Daily Dish: Innovative Approaches to Improving High School Graduation Rates, College and Career Readiness
September 22, 2015 04:56 pm
Writing for eSchool News, Melissa Gedney of Digital Promise League of Innovative Schools shares best practices to keep kids in school, help them to graduate, and ensure they are armed with the skills for success in college and their careers. “Conventional wisdom around when and where students learn, what knowledge they need to be successful, and who they are as learners is all rapidly changing,” says Gedney, “especially as technology becomes more prevalent in classrooms.”
Here are suggestions to help districts improve high school graduation rates:
Access to college-level courses for high school students. A key part of inspiring first-generation college students, many of whom may not view higher education as an option, is early exposure, according to the piece. The article sites several districts and schools that offer college-level courses, including free options and dual-credit classes so students can earn credits before graduation.
Exposure to career and employment opportunities. Providing students with exposure to real-world opportunities is identified in the article as a method of connecting learning to potential careers. Featured are samples of programs that are directly aligned with workforce needs, have classes taught by full-time professionals, and are where students can earn an associate’s degree while still in high school. Participation in internship and mentoring is strongly encouraged.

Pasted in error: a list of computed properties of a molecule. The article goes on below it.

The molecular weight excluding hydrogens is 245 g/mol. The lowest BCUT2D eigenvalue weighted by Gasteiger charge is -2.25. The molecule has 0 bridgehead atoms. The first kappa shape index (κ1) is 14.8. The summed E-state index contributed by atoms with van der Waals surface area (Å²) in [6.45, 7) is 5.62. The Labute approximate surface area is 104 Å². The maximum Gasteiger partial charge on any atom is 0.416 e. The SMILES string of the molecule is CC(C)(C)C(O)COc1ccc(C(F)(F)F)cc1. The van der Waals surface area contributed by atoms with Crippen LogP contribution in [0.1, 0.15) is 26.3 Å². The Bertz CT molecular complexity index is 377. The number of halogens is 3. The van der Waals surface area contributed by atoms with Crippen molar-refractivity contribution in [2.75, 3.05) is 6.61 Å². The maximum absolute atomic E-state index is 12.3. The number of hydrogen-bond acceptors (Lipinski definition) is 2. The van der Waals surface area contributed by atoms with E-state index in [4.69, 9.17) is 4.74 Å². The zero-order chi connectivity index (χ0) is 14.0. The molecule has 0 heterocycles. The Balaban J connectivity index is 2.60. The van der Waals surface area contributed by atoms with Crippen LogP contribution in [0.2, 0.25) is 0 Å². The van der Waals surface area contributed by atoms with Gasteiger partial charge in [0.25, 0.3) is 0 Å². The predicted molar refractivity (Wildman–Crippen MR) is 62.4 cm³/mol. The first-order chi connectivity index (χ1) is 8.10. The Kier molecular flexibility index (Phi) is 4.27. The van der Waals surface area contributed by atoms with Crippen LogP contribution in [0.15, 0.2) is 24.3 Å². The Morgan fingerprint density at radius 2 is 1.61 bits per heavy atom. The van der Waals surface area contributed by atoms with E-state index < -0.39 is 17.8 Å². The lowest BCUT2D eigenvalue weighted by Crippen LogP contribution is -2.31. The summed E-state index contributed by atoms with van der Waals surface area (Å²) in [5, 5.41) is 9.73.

(An upcoming webinar cohosted by the Alliance and Asia Society will expand on the value of real-world experiences and the pressing need and vast opportunity to prepare students for a range of meaningful career opportunities through apprenticeships. A panel of experts will explore how the U.S. education system can connect the needs of adolescents with the needs of the economy and signal to employers that high school graduates have the requisite skills and knowledge for high-need, high-skill positions. To RSVP for the webinar on October 2, 2015, please visit http://bit.ly/1NGsF87.)
Skills for today’s economy. It is important to align students’ curricula to arm them with the necessary skills to succeed in today’s economy. The article describes South Fayette Township School District in Pennsylvania, which engages students in coding at an early age and integrates computer science into all subjects.
Gedney also highlights how learning can take place anytime, anywhere. She references Piedmont City School District in Alabama, where technology has been implemented in the classroom to provide students access to courses that would otherwise be unavailable, catch up when they fall behind, and stay connected even when at home.
Diploma Plus schools are also working to ensure that all high school students graduate, especially those who have repeatedly failed a grade or are at risk of dropping out. In a Q&A interview with William Diehl, chair of the Diploma Plus board, The Hechinger Report explores some of the best practices used by the schools to prepare their students for the future. “In most education settings, the constant is time, and learning is a variable. Our approach is that learning is constant, and timing is the variable,” Diehl says. Diploma Plus focuses on a competency-based approach, using project-based learning to ensure students can demonstrate their learning through projects, performances, and portfolios. They emphasize measuring in learning competencies, instead of time. The schools also bring students on college visits to familiarize them with the campus setting and encourage positive elements of the higher education experience.
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